DAEMON X MACHINA is not my usual type of game. I love cyberpunk and mecha universes, but I don’t always reach for them. Still, I’ve been a fan of shows like Voltron and Transformers, as well as the game series Mass Effect (which, for some reason, only had the third title published to the Wii U). But when I saw DAEMON X MACHINA, I wasn’t sure how much I would be into it, and I’m still wondering if it’s enough.
DAEMON X MACHINA is an anime-style combat game. You play a soldier, linked to a fully-equipped combat robot, instructed to battle AI that have risen up after the moon fell and threatened mankind’s survival. The world of DAEMON X MACHINA is somewhat of a wasteland. Even with the technologically advanced base you work from, and the suits used in combat, most of the world seems damaged and desolate. Admittedly the story didn’t feel like there was much of one. There is a setup for the reason why you’re fighting the AI, but not much else worth noting about it. It’s enough to let you know what your place is as a mercenary (called “Outers”) on the battlefield.
You’re taken to a character creator screen after the first expository story setup. I was happy to make a character who looked as close to me as I could manage. There’s something really rewarding about either inserting yourself into the universe, or just building out a character you really love. DAEMON X MACHINA’s character creation was surprisingly robust for a game you can carry with you on the Switch. Perhaps I was underestimating what the developers were trying to offer its audience, but there were at least 20 different head shapes, and each aspect of your face and hair was customizable in shape and color. You even got the chance to change the colors and patterns on your armor. It may not be the sliders and scales you see in other titles, but it’s still an easy to use system that allowed you to configure a totally unique character. You can also equip different weapons to each part of your Arsenal, the robot mech you battle in, to change up your combat style. From long-ranged weapons, to melee swords, I found it really easy to build up a flying armory this way, but in the end it didn’t feel as if the extensive options provided to me were necessary for the story.
Once actually in battle, the world lit up with color and explosions, but the battles felt imbalanced. Enemies were easy to take down, with the target lock was automatic, making it almost too easy to take aim and shoot the Immortals (the name for the enemy AI). This adds some approachability for players who aren’t as accustomed to the dynamics of more complex mecha games, but it scales down the difficulty for those of us who are more familiar with the genre. Flying around and gliding across the sand felt fluid, and the actual combat was easy from a mechanical perspective, making for really smooth and well-designed gameplay. However, even with the amount of enemies that would swarm you in hordes, nothing felt challenging because nothing posed a real risk to your win-rate.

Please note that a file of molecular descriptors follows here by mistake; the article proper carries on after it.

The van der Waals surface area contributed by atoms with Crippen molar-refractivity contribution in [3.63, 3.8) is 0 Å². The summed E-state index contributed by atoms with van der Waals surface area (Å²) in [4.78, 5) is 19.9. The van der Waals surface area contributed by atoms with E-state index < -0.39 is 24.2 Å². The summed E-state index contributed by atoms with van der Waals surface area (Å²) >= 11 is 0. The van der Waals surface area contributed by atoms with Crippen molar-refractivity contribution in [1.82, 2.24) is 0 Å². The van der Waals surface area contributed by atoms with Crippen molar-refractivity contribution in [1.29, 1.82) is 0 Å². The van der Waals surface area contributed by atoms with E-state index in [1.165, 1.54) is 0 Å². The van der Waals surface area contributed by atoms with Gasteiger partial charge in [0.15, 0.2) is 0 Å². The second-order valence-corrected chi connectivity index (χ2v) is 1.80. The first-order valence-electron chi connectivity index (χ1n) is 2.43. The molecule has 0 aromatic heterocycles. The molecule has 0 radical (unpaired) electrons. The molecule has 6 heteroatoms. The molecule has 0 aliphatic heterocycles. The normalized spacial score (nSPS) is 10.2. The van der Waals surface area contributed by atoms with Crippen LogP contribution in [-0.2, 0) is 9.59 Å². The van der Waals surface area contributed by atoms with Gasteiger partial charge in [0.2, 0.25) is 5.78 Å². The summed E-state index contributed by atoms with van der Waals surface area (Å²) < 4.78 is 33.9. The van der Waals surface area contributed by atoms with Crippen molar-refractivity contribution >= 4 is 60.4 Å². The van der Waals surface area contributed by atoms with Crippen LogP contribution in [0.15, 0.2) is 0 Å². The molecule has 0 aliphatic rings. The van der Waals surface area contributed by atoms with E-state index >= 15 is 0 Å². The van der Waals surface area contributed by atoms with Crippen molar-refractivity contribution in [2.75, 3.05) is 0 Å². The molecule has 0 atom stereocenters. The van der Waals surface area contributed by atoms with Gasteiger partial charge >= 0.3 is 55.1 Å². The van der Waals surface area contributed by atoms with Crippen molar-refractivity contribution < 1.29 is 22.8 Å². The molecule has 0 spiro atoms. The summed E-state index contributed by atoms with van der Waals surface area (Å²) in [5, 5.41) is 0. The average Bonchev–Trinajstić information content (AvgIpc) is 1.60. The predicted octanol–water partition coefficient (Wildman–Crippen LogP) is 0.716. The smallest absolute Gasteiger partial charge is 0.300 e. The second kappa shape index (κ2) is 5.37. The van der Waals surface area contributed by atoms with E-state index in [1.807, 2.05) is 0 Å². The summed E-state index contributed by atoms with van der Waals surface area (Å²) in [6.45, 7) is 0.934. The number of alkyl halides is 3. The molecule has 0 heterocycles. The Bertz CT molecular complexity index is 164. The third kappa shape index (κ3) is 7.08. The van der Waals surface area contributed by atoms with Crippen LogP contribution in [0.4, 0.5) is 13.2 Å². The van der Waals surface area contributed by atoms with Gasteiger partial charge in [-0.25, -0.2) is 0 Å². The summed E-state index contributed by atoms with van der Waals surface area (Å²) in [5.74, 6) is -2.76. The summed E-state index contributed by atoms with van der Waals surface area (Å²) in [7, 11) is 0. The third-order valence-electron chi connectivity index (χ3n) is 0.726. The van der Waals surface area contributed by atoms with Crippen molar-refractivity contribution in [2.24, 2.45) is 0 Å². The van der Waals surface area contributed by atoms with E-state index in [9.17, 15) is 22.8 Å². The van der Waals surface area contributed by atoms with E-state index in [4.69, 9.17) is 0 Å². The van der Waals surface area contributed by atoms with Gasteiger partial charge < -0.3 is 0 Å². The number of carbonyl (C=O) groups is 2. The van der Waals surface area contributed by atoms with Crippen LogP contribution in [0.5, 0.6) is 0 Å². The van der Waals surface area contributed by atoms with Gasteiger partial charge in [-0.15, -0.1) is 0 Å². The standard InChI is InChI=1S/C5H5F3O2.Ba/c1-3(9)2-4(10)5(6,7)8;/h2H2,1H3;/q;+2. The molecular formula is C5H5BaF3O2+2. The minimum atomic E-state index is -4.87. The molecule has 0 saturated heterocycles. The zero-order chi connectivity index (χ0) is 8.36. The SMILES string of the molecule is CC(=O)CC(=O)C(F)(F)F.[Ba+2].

The second storyline battle you jump into is to take on two Immortals the size of buildings. When you hit an enemy you’ll see numbers fly off indicating damage taken. However, there are no visible HP bars that I could find, so determining how far along I was in taking them down was difficult. After what felt like a lot of monotonous shooting, two NPCs appeared out of nowhere and blew them up. This didn’t feel like a sequence and cut scene I triggered as an act of my own strategy. If anything, it felt undeserved and underwhelming. This became a recurring theme with later missions. I thought at some point the mechanics would scale with how well you did throughout the game, but it never seemed to change enough to feel as though the threat of the Immortals was something your character was a necessary participant in helping overthrow. For a story built around a struggle, it seemed like the conflict was more an annoying infestation of Immortals than something that could kill off what was left of mankind. The multiplayer missions were more or less the same, just with the option of playing with friends or online, and because of this, I didn’t feel as though I was gaining anything from the multiplayer missions that I wouldn’t have gotten from the solo ones. If you enjoy the cash payloads from wins to put towards more equipment and customizations, it does offer much bigger ones than the story missions, but since none of it afforded me any advantages in a game already scaled to my benefit, it seemed like a waste of in-game currency.
DAEMON X MACHINA is a good stepping stone for a Switch exclusive that could make for an intriguing mecha game. Its bright colors and animation style renders your character beautifully into each scene and the combat system feels good. It almost isn’t a terrible game for someone who wants the aesthetic of mecha in a game that’s easy to play. However, it’s lack of fulfilling story or risk and reward in missions made for a lackluster gameplay experience for seasoned players.
Review: DAEMON X MACHINA (Nintendo Switch)
DAEMON X MACHINA offers the Nintendo Switch a chance to delve deeper into mecha games, but misses the mark in challenging missions and captivating story. Still, it’s animation style and customization options make for a bright, colorful game.